You are here

Hot & Cold

by Chen Yu
May 14, 2018

I had a sore throat in Meknes on the last day of the orientation week. I felt better after drinking some hot water. As I was packing my luggage, my host mom called me for lunch. I went back to the dining room, only to see some fried chicken legs with vegetables. I told me host mom in French, “The fried chicken is too hot. I can’t eat it when I’m having a sore throat.” My host mom immediately answered, “Well just wait a bit and it’ll be cold.” I realized we were not on the same page at all, but did not know how to explain.

In Chinese culture, we believe that certain foods are hot and certain foods are cold. It has nothing to do with the temperature of the food; it refers to the inherent characteristics of the foods. For example, fries are hot; refrigerated fries are still hot. There is no hard rules to tell what food is hot and what food is cold. As a kid, I simply learned this concept and the characteristics of different foods from my parents, who always tell me not to overeat one thing because it is hot for my body.

Similarly, our bodies can also be hot and cold; while being cold is generally good for one’s body, being too cold is not healthy either. When one is constipated, especially with some blood in their stools, or has a sore throat, coughs up yellow, sticky mucus, or/and has yellow, sticky snivels, it means that their body is too hot. When one coughs up white mucus or/and has white snivels, it means their body is too cold. A cold cough and a hot cough require totally different treatments.

The concept of hot and cold is used to decide what food to eat. While it’s generally better for your body to eat cold food, you can eat a little hot food every day or less often if you eat enough cold food and do not have any “hot symptoms”. However, when hot symptoms do occur, one should try to eat as much cold food as possible, and avoid hot food for as long as the “hot symptoms” persist.

With this explanation in mind, which is probably non-sense to you, you’ll probably have a better idea of why eating healthy in Morocco has been a struggle for me. Healthy food isn’t as readily accessible as back at home in China or in New Orleans where I could always cook for myself. For breakfast with my host family, each person gets a piece of mlewi, a Moroccan “pancake” made of flour, butter, (a lot of) oil, and eaten mostly with jam and/or cheese. We have coffee and  milk too, and can have however much bread we want. My host family packs me lunch every day, and they either pack me a lot of fried food, or salad with a lot of oil. These are not really cold food, but when I’m not sick, it’s not that big of a deal. I know it’s not as healthy, but I eat fruits and drink a lot of water to keep my body cold.

This semester, unfortunately, I get sick a lot more often, from minor colds or fevers to somewhat severe diarrheas. When I had a diarrhea, I had to ask my host mom to specifically cook me some rice because other foods will very likely to be too heavy for my stomach. She tried to make rice taste better for me, so she usually cooked rice porridge with different vegetables and a bit salt. Sometimes she randomly (in my opinion) added some garlics, probably wanting it to taste better; it tasted really weird to me. There were so many times when I felt I had to go to a Chinese restaurant in Rabat in order to have healthy and yummy food. I remember that when I was sick at home in China, my mom always pan fried vegetables and meat with very little oil and they tasted awesome. When I cooked for myself, I pan fried green unions and garlics with very little oil, cooked vegetables with light soy sauce and cooking alcohol. I felt so healthy with enough consumption of vegetables and meat cooked in a “cold” way every day. It’s been a bit of a struggle here in Rabat to eat healthy, but I’m excited to go home very soon!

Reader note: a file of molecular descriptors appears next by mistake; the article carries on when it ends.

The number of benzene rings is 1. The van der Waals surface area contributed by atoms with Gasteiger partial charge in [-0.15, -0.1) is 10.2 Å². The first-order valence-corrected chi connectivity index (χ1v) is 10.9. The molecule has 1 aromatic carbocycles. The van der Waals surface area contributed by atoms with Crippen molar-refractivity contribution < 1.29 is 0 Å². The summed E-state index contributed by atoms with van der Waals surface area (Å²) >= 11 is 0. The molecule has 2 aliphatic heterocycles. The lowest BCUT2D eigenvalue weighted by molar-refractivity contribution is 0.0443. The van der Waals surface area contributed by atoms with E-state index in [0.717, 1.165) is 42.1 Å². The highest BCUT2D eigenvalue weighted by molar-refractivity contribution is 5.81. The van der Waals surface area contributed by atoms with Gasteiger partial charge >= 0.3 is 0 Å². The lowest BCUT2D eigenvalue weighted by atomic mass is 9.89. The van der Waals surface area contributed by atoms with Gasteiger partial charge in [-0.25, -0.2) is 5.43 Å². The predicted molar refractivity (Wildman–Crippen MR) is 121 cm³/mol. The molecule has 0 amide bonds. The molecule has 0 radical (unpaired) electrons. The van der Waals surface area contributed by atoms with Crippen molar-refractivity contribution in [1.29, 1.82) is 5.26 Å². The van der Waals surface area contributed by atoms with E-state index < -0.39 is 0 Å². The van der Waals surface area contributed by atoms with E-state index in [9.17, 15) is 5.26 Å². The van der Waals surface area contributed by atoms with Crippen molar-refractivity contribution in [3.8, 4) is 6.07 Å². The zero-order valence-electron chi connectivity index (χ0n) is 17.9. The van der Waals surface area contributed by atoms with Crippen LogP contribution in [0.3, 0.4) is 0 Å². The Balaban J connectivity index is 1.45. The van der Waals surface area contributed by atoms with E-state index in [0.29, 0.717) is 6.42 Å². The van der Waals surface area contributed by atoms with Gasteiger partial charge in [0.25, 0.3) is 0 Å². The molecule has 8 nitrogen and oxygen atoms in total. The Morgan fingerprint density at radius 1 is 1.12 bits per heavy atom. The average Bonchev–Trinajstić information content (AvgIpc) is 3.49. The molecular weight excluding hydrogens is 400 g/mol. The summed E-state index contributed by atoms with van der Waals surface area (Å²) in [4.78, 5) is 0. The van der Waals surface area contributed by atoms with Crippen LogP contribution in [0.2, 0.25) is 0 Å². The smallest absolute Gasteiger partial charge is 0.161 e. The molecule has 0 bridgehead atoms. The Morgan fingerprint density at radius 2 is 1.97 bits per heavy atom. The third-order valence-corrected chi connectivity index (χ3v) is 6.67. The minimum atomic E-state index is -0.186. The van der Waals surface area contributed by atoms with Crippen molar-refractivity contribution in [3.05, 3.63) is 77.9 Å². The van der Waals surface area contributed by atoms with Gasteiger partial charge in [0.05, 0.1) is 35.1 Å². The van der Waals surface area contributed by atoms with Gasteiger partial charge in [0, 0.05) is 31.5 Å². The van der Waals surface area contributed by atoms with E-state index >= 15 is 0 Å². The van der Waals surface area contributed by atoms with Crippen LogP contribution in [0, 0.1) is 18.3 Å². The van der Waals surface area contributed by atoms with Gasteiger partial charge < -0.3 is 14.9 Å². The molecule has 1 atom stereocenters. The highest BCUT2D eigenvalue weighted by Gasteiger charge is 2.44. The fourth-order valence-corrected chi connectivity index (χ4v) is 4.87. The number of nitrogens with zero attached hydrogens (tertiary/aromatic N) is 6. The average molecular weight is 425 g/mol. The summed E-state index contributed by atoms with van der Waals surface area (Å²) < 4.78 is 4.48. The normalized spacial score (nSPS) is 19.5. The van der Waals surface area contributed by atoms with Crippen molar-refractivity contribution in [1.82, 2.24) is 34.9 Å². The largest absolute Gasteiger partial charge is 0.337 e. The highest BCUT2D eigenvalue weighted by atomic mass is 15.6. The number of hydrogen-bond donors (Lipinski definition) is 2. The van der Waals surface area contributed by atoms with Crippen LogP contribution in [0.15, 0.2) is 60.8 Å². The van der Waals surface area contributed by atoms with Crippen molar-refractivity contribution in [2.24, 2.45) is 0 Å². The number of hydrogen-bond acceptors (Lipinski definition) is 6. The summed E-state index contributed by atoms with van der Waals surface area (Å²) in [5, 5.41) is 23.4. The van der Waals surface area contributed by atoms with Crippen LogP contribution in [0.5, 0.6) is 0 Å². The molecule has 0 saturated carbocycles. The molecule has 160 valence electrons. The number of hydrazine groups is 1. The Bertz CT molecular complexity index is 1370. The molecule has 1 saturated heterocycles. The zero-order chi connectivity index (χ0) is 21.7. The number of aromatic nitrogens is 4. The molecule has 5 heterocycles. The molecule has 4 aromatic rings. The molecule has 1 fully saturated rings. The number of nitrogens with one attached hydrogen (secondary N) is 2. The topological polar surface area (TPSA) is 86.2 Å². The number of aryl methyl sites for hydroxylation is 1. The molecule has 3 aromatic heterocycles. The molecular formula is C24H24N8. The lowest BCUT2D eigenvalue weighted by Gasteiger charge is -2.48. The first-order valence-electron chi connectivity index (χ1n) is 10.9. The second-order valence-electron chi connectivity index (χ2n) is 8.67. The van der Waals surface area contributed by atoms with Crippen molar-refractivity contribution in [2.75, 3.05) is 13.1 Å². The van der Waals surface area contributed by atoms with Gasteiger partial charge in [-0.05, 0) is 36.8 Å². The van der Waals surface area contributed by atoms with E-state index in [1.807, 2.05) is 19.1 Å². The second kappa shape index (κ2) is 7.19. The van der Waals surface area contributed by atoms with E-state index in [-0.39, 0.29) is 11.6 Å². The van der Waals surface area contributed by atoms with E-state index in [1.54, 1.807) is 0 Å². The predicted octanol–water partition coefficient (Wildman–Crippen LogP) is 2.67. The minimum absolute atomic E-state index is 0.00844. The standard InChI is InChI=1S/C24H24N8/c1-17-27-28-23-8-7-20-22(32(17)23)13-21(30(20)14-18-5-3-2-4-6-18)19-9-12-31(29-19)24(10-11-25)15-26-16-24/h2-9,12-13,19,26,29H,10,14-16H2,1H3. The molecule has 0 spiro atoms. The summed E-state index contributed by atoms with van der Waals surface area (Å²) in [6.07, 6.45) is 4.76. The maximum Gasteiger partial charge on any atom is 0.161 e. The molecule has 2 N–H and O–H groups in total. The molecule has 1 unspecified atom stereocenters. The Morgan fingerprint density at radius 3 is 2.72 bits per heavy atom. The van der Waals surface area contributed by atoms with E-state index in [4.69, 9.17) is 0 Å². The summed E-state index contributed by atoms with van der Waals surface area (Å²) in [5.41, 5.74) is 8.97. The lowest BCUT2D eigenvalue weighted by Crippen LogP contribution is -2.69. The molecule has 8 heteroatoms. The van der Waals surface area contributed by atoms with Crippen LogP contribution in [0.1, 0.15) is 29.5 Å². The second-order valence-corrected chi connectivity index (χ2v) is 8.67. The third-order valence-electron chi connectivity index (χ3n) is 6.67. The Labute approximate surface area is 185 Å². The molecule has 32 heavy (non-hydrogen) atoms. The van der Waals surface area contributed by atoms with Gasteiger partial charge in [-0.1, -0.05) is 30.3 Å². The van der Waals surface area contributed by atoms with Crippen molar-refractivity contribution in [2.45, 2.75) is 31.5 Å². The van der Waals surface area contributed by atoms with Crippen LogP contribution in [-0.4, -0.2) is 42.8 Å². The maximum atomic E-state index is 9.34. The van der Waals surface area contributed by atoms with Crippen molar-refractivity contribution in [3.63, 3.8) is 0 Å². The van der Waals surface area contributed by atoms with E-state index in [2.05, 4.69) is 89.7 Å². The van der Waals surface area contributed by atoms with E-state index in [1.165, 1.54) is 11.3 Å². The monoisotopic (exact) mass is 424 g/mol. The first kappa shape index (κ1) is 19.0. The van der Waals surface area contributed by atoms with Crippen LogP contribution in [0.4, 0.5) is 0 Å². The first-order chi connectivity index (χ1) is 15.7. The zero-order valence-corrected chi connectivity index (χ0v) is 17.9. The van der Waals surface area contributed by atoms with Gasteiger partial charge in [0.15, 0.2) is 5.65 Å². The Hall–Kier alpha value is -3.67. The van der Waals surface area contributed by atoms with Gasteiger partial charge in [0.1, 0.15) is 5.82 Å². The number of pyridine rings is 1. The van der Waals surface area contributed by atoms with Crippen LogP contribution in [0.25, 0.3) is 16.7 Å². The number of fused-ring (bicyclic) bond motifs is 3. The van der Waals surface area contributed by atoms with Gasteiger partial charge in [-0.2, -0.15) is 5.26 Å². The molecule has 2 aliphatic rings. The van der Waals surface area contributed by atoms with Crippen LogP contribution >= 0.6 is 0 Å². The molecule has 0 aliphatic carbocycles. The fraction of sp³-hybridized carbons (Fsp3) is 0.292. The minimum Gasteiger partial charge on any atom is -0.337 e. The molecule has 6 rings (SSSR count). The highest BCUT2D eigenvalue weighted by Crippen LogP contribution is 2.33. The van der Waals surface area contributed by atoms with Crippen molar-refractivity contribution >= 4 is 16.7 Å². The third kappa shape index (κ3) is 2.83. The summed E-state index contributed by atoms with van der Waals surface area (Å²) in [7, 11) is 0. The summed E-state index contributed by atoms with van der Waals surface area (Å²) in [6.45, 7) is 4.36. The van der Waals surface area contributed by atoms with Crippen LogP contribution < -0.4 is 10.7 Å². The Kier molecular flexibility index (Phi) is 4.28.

From Our Blogs

May 22 7:00am

Financing Your Foreign Fancies

by Maya

Here I am, terrified, 3 days away from my travel to an entirely new world (or so it seems to little old me). For most of my life, I’ve been rather stagnant – born in Houston, TX, moved a whopping two hours away to Austin, and remained there for college as well.

Learn more
May 21 10:52pm

An Alternative to Camping

by Madalyn

Ever heard of a DOC hut?

Learn more
May 21 11:35am

Studying Abroad as a Music Major: May 2018 Ambassador of the Month Alli Jones

by IES Abroad

Read on to learn more about Alli’s tips for how she studied abroad as a music major, how to make a study abroad location feel like home, and why she enjoys being an IES Abroad Ambassador.  

Learn more
May 21 11:16am

How to Manage the Before & After of Study Abroad: May 2018 Ambassador of the Month Sam Harris Reed

by IES Abroad

Read on for Sam’s insights into budgeting before going abroad, as well as tips for how to handle returning home after study abroad.

Learn more
May 20 11:03pm

Ramadan Mubarak!

by Rebekah

Months before even coming to Morocco, I got excited when I found out that Ramadan was supposed to start a few days before the end of my program. I knew that getting to see how this holy month is observed and celebrated in Morocco would be a special experience.

Learn more
May 20 4:58pm

Community is my Greatest Reward

by Bo

The day before I left Milano, I sat down with Elyse Resnick, the professor of the service learning class to learn more about the Fulbright program. Not only did I enjoy listening to her experiences and stories, but I genuinely feel like I made a friend.

Learn more